New Financial Regulation Passes, Gives Fed More Power

July 16, 2010

WALL STREET JOURNAL | By LUCA DI LEO

After fending off most challenges to its independence and winning new powers to oversee big financial firms, the Federal Reserve has emerged from a bruising debate on the overhaul of U.S. financial rules as perhaps the pre-eminent regulator in the sector. But that could only bring it added blame if things go wrong again.

With financial reform clearing Congress, the Fed has emerged as perhaps the pre-eminent financial regulator, but that could only bring it added blame if things go wrong again. Jon Hilsenrath, Evan Newmark and Kelly Evans discuss. Also, Jennifer Valentino-DeVries discusses Apple’s options ahead of its anticipated press conference on the troubled iPhone-4.

Just a few months ago, amid populist anger at the Fed for failing to prevent the financial crisis of 2008 and bailing out Wall Street, Congress was talking of stripping the central bank of its supervisory oversight of banks or forcing it to submit to congressional audit of its interest-rate decisions.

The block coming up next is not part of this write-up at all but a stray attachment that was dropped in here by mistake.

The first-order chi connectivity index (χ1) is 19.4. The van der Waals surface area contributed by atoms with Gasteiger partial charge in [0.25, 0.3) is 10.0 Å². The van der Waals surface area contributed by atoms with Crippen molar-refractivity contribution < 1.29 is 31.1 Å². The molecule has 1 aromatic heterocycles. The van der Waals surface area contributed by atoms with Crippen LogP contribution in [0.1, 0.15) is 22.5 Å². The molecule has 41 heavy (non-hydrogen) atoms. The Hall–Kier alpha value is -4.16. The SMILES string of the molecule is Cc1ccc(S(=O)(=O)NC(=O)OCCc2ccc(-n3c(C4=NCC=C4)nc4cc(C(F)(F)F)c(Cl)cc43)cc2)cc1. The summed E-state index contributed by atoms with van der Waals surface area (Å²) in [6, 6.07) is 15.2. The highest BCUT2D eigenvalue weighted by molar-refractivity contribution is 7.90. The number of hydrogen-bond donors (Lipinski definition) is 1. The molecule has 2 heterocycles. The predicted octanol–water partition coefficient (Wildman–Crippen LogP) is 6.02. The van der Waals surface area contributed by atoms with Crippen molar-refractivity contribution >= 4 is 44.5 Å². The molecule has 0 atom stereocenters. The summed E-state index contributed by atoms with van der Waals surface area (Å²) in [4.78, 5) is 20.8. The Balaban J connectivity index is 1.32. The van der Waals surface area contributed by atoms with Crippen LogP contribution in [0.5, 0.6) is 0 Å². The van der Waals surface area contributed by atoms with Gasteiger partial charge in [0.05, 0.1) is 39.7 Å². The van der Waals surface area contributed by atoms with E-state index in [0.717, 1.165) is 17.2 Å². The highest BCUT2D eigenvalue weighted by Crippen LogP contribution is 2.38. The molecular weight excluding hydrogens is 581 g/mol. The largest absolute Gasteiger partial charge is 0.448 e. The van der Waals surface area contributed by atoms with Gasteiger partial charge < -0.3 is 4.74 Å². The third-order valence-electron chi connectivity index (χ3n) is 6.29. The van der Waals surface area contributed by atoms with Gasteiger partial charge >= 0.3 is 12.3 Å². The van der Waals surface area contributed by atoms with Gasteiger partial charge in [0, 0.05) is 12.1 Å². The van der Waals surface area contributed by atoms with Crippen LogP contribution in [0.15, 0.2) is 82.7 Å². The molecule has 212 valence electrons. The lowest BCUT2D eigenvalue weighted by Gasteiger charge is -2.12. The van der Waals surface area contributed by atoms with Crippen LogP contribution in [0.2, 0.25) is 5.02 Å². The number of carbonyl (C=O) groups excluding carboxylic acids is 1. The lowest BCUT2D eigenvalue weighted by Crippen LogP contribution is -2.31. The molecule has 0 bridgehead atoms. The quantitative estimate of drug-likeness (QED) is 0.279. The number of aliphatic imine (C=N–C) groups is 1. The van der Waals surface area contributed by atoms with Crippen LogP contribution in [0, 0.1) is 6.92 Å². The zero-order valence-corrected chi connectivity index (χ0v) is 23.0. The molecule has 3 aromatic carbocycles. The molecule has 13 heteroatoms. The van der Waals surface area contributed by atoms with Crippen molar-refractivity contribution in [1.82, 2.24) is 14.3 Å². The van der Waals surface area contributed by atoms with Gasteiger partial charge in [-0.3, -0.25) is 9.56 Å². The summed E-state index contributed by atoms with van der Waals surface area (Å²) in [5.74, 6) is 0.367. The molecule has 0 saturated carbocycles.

Instead, the new law gives the Fed more power and a better tool box to help prevent financial crises. It will become the primary regulator for large, complex financial firms of all kinds, such as American International Group, the insurer which built a massive derivatives portfolio that regulators didn’t see until it was too late.

READ MORE…

Please help us spread the word about FollowtheMoney.com on Facebook, Twitter,
and any other social media outlets.

Silver & Gold

Call 800-247-2812 now for the best prices on gold and silver coins and receive Free Shipping and Insurance when you mention Follow the Money.

Weekly Newsletter

Stay in the loop!
Sign up today to receive our
weekly e-newsletter.